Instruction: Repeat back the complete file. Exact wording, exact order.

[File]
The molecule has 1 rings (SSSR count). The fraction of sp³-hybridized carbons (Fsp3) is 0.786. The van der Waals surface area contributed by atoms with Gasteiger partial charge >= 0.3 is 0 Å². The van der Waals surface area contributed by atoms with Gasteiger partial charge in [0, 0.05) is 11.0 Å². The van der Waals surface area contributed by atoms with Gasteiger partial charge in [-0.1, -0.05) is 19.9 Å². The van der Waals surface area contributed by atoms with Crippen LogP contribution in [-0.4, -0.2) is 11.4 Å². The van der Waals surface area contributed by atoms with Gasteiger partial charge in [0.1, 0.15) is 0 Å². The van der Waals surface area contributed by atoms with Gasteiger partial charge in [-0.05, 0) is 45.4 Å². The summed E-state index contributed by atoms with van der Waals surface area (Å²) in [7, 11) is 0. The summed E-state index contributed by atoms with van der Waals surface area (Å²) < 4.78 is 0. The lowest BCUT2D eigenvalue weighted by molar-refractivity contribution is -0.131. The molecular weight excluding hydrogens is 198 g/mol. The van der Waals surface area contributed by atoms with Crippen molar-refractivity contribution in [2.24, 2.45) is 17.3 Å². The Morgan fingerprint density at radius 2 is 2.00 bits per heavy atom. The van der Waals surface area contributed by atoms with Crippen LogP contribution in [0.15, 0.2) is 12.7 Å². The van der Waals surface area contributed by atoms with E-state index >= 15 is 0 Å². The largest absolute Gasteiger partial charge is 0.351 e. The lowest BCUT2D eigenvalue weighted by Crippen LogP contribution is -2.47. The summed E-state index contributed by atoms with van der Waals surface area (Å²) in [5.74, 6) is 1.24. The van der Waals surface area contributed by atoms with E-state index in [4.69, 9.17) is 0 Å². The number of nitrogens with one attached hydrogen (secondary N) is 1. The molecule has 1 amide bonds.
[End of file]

The molecule has 1 rings (SSSR count). The fraction of sp³-hybridized carbons (Fsp3) is 0.786. The van der Waals surface area contributed by atoms with Gasteiger partial charge >= 0.3 is 0 Å². The van der Waals surface area contributed by atoms with Gasteiger partial charge in [0, 0.05) is 11.0 Å². The van der Waals surface area contributed by atoms with Gasteiger partial charge in [-0.1, -0.05) is 19.9 Å². The van der Waals surface area contributed by atoms with Crippen LogP contribution in [-0.4, -0.2) is 11.4 Å². The van der Waals surface area contributed by atoms with Gasteiger partial charge in [0.1, 0.15) is 0 Å². The van der Waals surface area contributed by atoms with Gasteiger partial charge in [-0.05, 0) is 45.4 Å². The summed E-state index contributed by atoms with van der Waals surface area (Å²) in [7, 11) is 0. The summed E-state index contributed by atoms with van der Waals surface area (Å²) < 4.78 is 0. The lowest BCUT2D eigenvalue weighted by molar-refractivity contribution is -0.131. The molecular weight excluding hydrogens is 198 g/mol. The van der Waals surface area contributed by atoms with Crippen molar-refractivity contribution in [2.24, 2.45) is 17.3 Å². The Morgan fingerprint density at radius 2 is 2.00 bits per heavy atom. The van der Waals surface area contributed by atoms with Crippen LogP contribution in [0.15, 0.2) is 12.7 Å². The van der Waals surface area contributed by atoms with E-state index >= 15 is 0 Å². The largest absolute Gasteiger partial charge is 0.351 e. The lowest BCUT2D eigenvalue weighted by Crippen LogP contribution is -2.47. The summed E-state index contributed by atoms with van der Waals surface area (Å²) in [5.74, 6) is 1.24. The van der Waals surface area contributed by atoms with E-state index in [4.69, 9.17) is 0 Å². The number of nitrogens with one attached hydrogen (secondary N) is 1. The molecule has 1 amide bonds.